St. Joe River Scenic Byway
The St. Joe River
The St. Joe River Scenic Byway is an 89-mile drive through the forests and mountains of northern Idaho starting from the intersection of Idaho Route 3 and Forest Service Road 50 in St. Maries. The byway follows FS 50 east for 75 miles to the junction with FS 218, then goes left on FS 50 (Liitle Joe-Gold Creek Road) and climbs 14 miles into the Bitterroot Mountains to the Idaho-Montana border. The route is paved all the way but in winter it is not plowed beyond Avery (47 miles from St. Maries). In the winter, from Avery on this is a groomed snowmobile route.
St. Maries was established primarily as a logging town and timber has been the main business for many years. The vast forests east of town have provided plenty of timber and the majority of that timber has made it to the sawmills in St. Maries by floating down the river. The timber business was good when shipping was done on steamboats that plied Lake Couer d'Alene but really picked up when the railroad finally arrived in the early 1900's. The route of the St. Joe River Scenic Byway is along the old railroad grade east, over roads built by the logging companies in the early twentieth century.
Most of the St. Joe River Scenic Byway travels along beside the St. Joe River (of course). The first section to St. Joe City sees the river reasonably deep and wide. Beyond St. Joe City the river gets shallower with lots of rapids. If you're an angler, you'll have to share the blue ribbon trout fishery with the whitewater rafters in season. You'll pass by the Marble Creek historic site with a nice picnic area and then shortly arrive in Avery. You might want to stop at Marble Creek and check out the museum/interpretive center with its exhibits of "the way it was:" the early days of logging in remote areas of Idaho. Logging in this area began in the early 1900's but there was no road until the Civilian Conservation Corps built one in the 1930's. The Milwaukee Road did build a railroad line through here around 1917, and the Olympian Hiawatha passenger train between Chicago and Seattle used this for its main route.
There's a place east of Marble Creek where you can turn south on Forest Service Roads 321 and 3357 and go to Hobo Cedar Grove. This is an incredible 240-acre site with ancient western red cedars towering above a lush carpet of green ferns. There is an interpretive trail available there to lead through this world-class botanical site filled with virgin timber up to three thousand years old.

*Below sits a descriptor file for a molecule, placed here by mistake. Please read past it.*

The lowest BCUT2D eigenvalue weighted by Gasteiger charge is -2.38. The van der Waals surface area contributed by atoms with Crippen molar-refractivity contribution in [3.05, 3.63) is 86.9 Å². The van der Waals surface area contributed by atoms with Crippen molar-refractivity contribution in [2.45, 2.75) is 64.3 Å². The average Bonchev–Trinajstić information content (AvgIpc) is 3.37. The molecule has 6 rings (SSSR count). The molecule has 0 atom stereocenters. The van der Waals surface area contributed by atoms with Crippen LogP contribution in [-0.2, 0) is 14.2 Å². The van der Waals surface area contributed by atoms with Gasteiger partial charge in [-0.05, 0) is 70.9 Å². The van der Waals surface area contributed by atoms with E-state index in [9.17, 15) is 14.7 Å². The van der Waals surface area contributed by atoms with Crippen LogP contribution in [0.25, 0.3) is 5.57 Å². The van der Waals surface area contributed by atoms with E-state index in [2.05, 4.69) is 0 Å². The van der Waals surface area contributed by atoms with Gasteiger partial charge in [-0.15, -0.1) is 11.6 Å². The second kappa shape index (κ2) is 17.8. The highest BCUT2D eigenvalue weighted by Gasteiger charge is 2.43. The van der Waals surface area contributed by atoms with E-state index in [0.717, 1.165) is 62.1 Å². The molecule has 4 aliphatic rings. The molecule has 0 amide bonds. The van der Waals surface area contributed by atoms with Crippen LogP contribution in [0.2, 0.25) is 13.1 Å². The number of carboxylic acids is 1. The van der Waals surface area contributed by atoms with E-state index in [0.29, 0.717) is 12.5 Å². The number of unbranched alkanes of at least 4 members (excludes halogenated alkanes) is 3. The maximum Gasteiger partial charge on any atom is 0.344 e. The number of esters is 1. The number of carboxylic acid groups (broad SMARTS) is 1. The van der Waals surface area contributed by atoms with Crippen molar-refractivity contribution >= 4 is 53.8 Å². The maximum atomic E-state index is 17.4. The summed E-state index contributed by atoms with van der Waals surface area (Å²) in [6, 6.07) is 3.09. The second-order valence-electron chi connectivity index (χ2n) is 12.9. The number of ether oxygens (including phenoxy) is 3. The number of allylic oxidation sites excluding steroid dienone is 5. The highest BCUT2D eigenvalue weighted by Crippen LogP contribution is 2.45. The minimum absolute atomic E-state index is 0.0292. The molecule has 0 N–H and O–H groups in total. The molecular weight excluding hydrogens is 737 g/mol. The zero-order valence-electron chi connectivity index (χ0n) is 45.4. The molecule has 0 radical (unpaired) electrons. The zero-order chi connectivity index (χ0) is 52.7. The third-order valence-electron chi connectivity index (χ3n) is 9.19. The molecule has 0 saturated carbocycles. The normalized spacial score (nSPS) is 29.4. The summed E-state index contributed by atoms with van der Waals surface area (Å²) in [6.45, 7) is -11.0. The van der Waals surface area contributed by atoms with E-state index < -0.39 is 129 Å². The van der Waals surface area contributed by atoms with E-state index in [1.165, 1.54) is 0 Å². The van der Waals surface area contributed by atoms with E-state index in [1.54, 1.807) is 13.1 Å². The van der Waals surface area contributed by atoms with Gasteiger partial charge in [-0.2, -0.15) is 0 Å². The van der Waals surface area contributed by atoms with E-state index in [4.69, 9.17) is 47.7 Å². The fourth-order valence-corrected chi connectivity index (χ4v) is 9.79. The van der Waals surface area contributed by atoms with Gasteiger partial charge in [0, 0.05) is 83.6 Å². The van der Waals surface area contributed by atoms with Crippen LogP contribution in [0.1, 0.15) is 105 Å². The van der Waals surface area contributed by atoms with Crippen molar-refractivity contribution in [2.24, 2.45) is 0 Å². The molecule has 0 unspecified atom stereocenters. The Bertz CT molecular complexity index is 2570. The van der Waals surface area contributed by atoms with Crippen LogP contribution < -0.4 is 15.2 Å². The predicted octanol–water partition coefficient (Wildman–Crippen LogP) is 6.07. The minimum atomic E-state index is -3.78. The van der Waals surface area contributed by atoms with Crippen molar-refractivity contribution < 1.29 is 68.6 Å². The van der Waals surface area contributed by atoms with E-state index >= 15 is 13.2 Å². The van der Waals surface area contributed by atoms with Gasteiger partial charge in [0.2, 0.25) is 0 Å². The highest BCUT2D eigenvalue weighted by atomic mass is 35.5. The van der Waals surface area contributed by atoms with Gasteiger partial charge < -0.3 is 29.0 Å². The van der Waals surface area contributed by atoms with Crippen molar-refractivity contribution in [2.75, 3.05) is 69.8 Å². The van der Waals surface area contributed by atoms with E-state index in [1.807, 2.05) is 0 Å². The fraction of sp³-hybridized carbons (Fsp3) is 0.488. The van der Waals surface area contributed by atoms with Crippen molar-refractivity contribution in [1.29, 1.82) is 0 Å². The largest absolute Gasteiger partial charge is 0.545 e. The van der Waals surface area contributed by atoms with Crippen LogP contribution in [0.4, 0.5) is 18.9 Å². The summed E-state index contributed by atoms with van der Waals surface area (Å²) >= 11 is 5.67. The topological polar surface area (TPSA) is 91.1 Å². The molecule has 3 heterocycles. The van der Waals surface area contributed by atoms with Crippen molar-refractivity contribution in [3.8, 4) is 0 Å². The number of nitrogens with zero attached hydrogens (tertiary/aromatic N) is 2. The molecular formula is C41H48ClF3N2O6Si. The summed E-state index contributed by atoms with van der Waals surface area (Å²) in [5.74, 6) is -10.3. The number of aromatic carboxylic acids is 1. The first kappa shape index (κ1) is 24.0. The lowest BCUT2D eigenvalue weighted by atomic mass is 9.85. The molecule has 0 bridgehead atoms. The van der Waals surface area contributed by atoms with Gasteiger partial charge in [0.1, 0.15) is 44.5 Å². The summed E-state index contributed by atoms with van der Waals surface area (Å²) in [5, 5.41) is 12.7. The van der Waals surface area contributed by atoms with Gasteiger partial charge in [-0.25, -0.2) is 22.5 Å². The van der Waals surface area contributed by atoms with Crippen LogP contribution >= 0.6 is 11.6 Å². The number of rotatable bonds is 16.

Avery has a ranger station and was formerly a railroad depot. The depot has been refurbed into a museum and offers a refurbished sleeper/diner car as part of the museum exhibits. Avery was first homestead by Sam Williams in 1894. Little did he know that the Milwaukee Road would turn his little place into a major division point where the trains left off their electric locomotives and switched to steam or diesel for the trip over the mountains. Just above Avery is where the Hiawatha Rail-Trail bike route begins, heading north on the abandoned railroad bed into the Bitterroots and crossing under the range through the 1.6-mile St. Paul Pass Tunnel at East Portal. Also at Avery is where the St. Joe Wild and Scenic River begins, right beside the byway and still heading east (upstream).
Beyond Avery, the road continues deep into the forest until you reach the foot of the Gold Creek-Little Joe Road. The Gold Creek-Little Joe Road climbs north up the side of the Bitterroot Mountains to cross Gold Summit and descend into Montana. The St. Joe River Scenic Byway terminates at the top of Gold Summit.
For many years, the lower St. Joe has been a primary route for tug boats guiding huge rafts of cut logs downstream to sawmills near St. Maries. The St. Joe River is also rated as the highest navigable river in the world.
The Marble Creek Interpretive Center
Biking on the Hiawatha Rail-Trail
St. Joe River Scenic Byway area map
White Pine Scenic Byway - Lake Coeur d'Alene Scenic Byway
Heyburn State Park - McCroskey State Park - Old Mission State Park
Silver Mountain Ski Area - Lookout Pass Ski Area
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|Photos courtesy of the Idaho DOT and Idaho Tourism. Area map courtesy of National Geographic Topo!
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